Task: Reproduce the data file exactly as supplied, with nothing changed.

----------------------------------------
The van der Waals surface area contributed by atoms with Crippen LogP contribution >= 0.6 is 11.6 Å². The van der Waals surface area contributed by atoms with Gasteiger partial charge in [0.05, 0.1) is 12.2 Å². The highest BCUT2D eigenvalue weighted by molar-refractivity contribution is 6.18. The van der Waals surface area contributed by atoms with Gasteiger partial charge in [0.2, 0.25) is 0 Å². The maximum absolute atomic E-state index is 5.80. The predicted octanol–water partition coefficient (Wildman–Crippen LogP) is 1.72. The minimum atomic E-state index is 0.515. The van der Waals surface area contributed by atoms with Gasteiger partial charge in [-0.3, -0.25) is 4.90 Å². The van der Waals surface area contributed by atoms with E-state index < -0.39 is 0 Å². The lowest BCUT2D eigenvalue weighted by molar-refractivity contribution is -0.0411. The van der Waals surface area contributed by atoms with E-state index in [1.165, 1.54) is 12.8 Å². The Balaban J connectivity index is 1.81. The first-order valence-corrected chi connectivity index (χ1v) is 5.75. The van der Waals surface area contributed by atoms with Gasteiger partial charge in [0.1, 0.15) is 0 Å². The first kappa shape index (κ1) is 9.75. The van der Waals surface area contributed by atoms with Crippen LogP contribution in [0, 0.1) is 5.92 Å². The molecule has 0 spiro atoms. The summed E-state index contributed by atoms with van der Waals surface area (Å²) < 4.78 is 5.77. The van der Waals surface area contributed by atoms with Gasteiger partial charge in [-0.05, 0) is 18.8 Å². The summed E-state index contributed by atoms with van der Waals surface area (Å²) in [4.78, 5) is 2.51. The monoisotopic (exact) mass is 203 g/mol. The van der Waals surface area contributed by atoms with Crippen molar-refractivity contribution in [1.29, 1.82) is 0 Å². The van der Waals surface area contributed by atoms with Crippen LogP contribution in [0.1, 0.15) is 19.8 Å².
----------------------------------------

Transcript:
The van der Waals surface area contributed by atoms with Crippen LogP contribution >= 0.6 is 11.6 Å². The van der Waals surface area contributed by atoms with Gasteiger partial charge in [0.05, 0.1) is 12.2 Å². The highest BCUT2D eigenvalue weighted by molar-refractivity contribution is 6.18. The van der Waals surface area contributed by atoms with Gasteiger partial charge in [0.2, 0.25) is 0 Å². The maximum absolute atomic E-state index is 5.80. The predicted octanol–water partition coefficient (Wildman–Crippen LogP) is 1.72. The minimum atomic E-state index is 0.515. The van der Waals surface area contributed by atoms with Gasteiger partial charge in [-0.3, -0.25) is 4.90 Å². The van der Waals surface area contributed by atoms with E-state index < -0.39 is 0 Å². The lowest BCUT2D eigenvalue weighted by molar-refractivity contribution is -0.0411. The van der Waals surface area contributed by atoms with E-state index in [1.165, 1.54) is 12.8 Å². The Balaban J connectivity index is 1.81. The first-order valence-corrected chi connectivity index (χ1v) is 5.75. The van der Waals surface area contributed by atoms with Gasteiger partial charge in [0.1, 0.15) is 0 Å². The first kappa shape index (κ1) is 9.75. The van der Waals surface area contributed by atoms with Crippen LogP contribution in [0, 0.1) is 5.92 Å². The molecule has 0 spiro atoms. The summed E-state index contributed by atoms with van der Waals surface area (Å²) < 4.78 is 5.77. The van der Waals surface area contributed by atoms with Gasteiger partial charge in [-0.05, 0) is 18.8 Å². The summed E-state index contributed by atoms with van der Waals surface area (Å²) in [4.78, 5) is 2.51. The monoisotopic (exact) mass is 203 g/mol. The van der Waals surface area contributed by atoms with Crippen molar-refractivity contribution in [1.29, 1.82) is 0 Å². The van der Waals surface area contributed by atoms with Crippen LogP contribution in [0.1, 0.15) is 19.8 Å².